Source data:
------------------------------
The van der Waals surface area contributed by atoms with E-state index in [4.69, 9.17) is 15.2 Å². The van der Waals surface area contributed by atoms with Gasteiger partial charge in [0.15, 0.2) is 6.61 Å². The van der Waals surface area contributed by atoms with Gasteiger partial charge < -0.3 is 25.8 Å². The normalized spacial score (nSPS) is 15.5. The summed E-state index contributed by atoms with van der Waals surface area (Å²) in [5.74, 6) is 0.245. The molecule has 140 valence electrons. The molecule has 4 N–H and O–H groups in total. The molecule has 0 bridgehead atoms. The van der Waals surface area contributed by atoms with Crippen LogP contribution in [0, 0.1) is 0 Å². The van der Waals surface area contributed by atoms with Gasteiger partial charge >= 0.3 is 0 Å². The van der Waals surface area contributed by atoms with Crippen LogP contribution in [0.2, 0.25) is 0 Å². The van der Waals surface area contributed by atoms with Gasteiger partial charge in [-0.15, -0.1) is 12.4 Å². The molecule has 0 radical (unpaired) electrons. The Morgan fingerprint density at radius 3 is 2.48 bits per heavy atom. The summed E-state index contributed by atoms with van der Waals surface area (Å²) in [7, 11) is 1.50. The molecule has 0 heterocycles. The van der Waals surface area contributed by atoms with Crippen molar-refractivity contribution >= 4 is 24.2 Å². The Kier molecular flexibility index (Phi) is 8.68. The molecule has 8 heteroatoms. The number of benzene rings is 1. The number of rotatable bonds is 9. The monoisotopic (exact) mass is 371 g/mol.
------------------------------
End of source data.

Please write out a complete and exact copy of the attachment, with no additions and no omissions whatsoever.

The van der Waals surface area contributed by atoms with E-state index in [4.69, 9.17) is 15.2 Å². The van der Waals surface area contributed by atoms with Gasteiger partial charge in [0.15, 0.2) is 6.61 Å². The van der Waals surface area contributed by atoms with Gasteiger partial charge < -0.3 is 25.8 Å². The normalized spacial score (nSPS) is 15.5. The summed E-state index contributed by atoms with van der Waals surface area (Å²) in [5.74, 6) is 0.245. The molecule has 140 valence electrons. The molecule has 4 N–H and O–H groups in total. The molecule has 0 bridgehead atoms. The van der Waals surface area contributed by atoms with Crippen LogP contribution in [0, 0.1) is 0 Å². The van der Waals surface area contributed by atoms with Gasteiger partial charge >= 0.3 is 0 Å². The van der Waals surface area contributed by atoms with Crippen LogP contribution in [0.2, 0.25) is 0 Å². The van der Waals surface area contributed by atoms with Gasteiger partial charge in [-0.15, -0.1) is 12.4 Å². The molecule has 0 radical (unpaired) electrons. The Morgan fingerprint density at radius 3 is 2.48 bits per heavy atom. The summed E-state index contributed by atoms with van der Waals surface area (Å²) in [7, 11) is 1.50. The molecule has 0 heterocycles. The van der Waals surface area contributed by atoms with Crippen molar-refractivity contribution >= 4 is 24.2 Å². The Kier molecular flexibility index (Phi) is 8.68. The molecule has 8 heteroatoms. The number of benzene rings is 1. The number of rotatable bonds is 9. The monoisotopic (exact) mass is 371 g/mol.